I thank the hon. Lady for her questions, which allow me to reiterate some of the points that I made to the hon. Member for Liverpool, West Derby. Yes, I do think the UK has an important role to play, particularly as the pen-holder at the United Nations. That is why we are strongly backing Martin Griffiths, the new special envoy for the peace process in Yemen. We believe that that is the most constructive route whereby the UK can engage all the participants in this conflict and send a common message to all of them that the way forward is not through bombs or missiles but through peace discussions, and very much in the way that he has outlined in his reports to the United Nations. The UK is proud to support his office and the tools that he needs to help with this.
As the hon. Lady will know, we are very involved with the United Nations’ role in inspecting ships going into Hodeidah port and reassuring participants that they are purely for humanitarian aid. The UK is also playing a role through the United Nations team that is trying to prevent access for the missiles that are being used to shoot from Yemeni territory into Saudi Arabia, risking the lives of civilians within Saudi Arabia as well. I do think that the UK is playing a constructive role in all these matters. That includes the Secretary of State travelling to Riyadh in December to take practical steps in terms of access to the port for humanitarian aid.
Could the Minister describe the mechanism or system by which our aid gets taken from where it arrives in-country to the people who most need it, presumably by convoy? How do we ensure that this aid actually gets to the people towards whom we have targeted it?
This is an opportunity to pay tribute to all the humanitarian workers in all the conflict areas of the world who very often take such risks in delivering humanitarian assistance to some of the most conflict-affected parts of the world. My hon. Friend will be aware that in all areas where humanitarian aid is delivered, it can sometimes be caught up with different players in the conflict. Obviously we take every kind of precautionary measure through the United Nations to prevent this from happening, but it is still too often shockingly the case that some of this humanitarian assistance gets taken into situations where it is used as part of the conflict. That is one of the very many dangers that we highlight, and it is why we want to ensure that humanitarian workers around the world have safe access to provide their life-saving aid.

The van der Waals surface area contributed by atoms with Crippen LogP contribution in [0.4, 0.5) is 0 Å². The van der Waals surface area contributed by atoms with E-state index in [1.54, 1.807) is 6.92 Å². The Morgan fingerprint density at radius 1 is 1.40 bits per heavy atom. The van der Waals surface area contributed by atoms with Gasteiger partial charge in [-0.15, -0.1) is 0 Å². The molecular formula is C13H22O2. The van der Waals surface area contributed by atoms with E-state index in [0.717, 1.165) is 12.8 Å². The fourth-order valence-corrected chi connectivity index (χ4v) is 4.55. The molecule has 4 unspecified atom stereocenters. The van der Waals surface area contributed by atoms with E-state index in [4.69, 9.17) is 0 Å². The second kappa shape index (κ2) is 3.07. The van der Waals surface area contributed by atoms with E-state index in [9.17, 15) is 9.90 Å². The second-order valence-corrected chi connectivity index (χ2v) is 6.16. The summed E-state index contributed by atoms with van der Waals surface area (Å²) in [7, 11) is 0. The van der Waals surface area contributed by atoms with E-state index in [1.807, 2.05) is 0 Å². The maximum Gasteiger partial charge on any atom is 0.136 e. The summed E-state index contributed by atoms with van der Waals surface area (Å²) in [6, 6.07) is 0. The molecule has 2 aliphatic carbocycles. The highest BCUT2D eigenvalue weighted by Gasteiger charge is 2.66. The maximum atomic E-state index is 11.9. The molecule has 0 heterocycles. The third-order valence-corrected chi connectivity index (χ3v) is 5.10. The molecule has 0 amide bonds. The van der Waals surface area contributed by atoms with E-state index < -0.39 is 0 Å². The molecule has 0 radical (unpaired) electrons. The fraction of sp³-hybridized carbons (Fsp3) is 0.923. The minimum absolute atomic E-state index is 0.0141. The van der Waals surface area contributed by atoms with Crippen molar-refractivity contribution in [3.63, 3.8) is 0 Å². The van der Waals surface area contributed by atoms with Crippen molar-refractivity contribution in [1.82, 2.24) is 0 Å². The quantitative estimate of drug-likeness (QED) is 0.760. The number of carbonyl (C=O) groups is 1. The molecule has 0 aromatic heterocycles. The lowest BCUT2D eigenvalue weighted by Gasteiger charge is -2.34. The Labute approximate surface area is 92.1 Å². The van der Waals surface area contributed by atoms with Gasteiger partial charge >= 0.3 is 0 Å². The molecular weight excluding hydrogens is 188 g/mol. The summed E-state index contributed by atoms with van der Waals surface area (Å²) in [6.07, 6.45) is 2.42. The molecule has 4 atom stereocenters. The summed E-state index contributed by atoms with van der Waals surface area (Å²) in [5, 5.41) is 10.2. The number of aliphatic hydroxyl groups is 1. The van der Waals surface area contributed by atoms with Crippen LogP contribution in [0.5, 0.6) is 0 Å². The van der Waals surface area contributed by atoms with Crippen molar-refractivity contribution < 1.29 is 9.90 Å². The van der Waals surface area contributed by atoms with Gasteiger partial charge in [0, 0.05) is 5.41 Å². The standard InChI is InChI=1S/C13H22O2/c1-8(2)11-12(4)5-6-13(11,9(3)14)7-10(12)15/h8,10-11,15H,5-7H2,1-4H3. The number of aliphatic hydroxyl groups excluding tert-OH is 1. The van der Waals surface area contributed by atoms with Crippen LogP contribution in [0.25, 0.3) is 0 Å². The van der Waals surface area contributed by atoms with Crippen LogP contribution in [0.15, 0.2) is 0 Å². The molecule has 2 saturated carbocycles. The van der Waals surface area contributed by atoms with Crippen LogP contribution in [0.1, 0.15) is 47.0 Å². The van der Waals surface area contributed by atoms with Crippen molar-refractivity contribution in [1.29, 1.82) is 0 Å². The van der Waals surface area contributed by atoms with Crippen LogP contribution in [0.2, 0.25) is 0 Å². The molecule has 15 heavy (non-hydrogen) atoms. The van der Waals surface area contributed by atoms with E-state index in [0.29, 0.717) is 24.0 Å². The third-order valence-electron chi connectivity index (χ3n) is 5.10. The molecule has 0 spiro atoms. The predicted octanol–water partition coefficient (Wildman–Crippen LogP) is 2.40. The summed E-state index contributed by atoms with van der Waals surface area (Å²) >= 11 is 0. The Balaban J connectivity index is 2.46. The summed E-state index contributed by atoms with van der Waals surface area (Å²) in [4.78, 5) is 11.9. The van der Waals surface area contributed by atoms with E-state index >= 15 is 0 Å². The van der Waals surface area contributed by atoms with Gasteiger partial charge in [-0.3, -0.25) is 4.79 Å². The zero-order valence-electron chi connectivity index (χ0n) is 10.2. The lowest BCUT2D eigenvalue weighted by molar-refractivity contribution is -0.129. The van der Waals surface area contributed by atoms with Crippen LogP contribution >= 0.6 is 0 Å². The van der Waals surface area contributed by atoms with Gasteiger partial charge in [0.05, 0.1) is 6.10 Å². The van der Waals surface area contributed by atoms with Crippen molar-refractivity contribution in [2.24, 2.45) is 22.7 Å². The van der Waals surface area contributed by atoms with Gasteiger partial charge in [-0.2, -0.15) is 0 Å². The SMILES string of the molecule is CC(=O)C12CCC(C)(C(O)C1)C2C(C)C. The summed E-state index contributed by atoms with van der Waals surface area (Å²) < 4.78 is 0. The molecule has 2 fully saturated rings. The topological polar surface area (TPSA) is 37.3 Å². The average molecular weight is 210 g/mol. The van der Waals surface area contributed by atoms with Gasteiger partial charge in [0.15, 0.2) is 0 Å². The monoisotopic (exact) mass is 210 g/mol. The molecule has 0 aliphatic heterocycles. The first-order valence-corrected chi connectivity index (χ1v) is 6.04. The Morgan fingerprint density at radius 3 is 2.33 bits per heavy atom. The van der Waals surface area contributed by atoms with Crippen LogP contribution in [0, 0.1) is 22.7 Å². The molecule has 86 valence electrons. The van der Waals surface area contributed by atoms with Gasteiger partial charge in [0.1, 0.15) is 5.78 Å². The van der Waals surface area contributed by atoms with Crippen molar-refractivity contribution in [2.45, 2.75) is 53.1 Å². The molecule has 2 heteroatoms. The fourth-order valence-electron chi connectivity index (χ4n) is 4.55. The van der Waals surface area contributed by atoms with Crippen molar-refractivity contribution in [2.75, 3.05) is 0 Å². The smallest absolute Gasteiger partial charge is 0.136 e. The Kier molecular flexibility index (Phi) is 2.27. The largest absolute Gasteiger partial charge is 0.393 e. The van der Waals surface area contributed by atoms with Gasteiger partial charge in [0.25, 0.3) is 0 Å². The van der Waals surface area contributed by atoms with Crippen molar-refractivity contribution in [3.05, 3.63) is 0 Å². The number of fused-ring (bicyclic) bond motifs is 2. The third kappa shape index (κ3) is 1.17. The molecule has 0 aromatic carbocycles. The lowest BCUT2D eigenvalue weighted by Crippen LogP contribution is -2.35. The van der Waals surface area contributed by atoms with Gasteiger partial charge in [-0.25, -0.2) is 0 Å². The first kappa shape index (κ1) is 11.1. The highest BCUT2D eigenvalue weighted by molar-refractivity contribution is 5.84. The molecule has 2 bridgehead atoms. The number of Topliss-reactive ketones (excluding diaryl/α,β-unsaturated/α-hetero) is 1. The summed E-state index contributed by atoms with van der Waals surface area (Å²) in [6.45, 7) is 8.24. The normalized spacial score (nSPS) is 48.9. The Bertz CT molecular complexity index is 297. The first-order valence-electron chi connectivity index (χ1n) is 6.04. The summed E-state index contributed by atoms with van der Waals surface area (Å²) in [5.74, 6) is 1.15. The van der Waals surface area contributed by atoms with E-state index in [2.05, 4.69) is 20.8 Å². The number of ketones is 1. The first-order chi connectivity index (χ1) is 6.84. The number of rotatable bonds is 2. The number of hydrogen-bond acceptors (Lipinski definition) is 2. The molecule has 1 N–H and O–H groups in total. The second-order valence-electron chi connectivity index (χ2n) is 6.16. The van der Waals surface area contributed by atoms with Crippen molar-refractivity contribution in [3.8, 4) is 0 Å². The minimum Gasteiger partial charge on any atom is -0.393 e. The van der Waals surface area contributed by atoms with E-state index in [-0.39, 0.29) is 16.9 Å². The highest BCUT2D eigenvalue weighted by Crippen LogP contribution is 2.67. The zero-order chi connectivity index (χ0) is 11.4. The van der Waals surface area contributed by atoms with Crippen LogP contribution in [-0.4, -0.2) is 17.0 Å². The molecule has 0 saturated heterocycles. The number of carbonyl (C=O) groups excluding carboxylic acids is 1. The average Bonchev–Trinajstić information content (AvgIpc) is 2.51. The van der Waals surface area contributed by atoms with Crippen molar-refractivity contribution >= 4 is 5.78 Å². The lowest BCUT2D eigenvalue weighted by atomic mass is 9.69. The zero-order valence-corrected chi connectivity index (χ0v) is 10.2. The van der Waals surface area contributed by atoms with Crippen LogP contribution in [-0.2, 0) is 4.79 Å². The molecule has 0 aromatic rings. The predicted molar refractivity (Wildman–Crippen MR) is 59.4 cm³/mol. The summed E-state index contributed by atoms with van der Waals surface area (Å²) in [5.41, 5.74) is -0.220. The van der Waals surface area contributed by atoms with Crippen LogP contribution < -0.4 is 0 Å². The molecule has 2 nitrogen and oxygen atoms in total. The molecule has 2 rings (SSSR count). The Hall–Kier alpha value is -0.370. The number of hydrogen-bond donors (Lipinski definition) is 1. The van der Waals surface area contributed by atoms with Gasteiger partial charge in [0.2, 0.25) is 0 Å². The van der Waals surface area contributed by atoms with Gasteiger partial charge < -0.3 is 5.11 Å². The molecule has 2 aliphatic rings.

Many of us woke up this morning to see the horrific images of yet another airstrike by the Saudi-led coalition that has targeted innocent people, this time a wedding party in northern Yemen killing at least 20 people, including the bride. Of course, this is not new. Shockingly, of the 17,000 airstrikes since the war started, one third have hit non-military targets. The whole House should quite rightly condemn Saudi Arabia and its coalition for targeting innocent people.
Does the Minister agree that the UK Government’s selling 48 fighter jets to Saudi Arabia only last month, bringing total arms sales to £4.6 billion since the beginning of the war, makes the UK complicit in these atrocities and undermines the Government’s international development spend in Yemen? At the very least, will the UK Government commit today to fully and finally halt all arms sales to Saudi Arabia? Will she set out how the UK Government will influence Saudi Arabia to bring about a meaningful political solution to the war in Yemen?
Clearly, the UK is saying to all sides in this conflict that the way to secure peace is through political dialogue, including on the side of the Houthis, from Yemen into Saudi Arabia, but also through ensuring that international humanitarian law is respected in this conflict. The hon. Gentleman will be aware that this matter went to the UK High Court in 2017, and the High Court ruled in favour of the UK’s conclusion that Saudi Arabia does have processes in place to secure respectful compliance with international humanitarian law. He will also be aware of United Nations resolution 2216. We say to all the parties in this conflict that the way forward is not through bombing and missiles; it is through the political process that the United Nations special envoy has set out.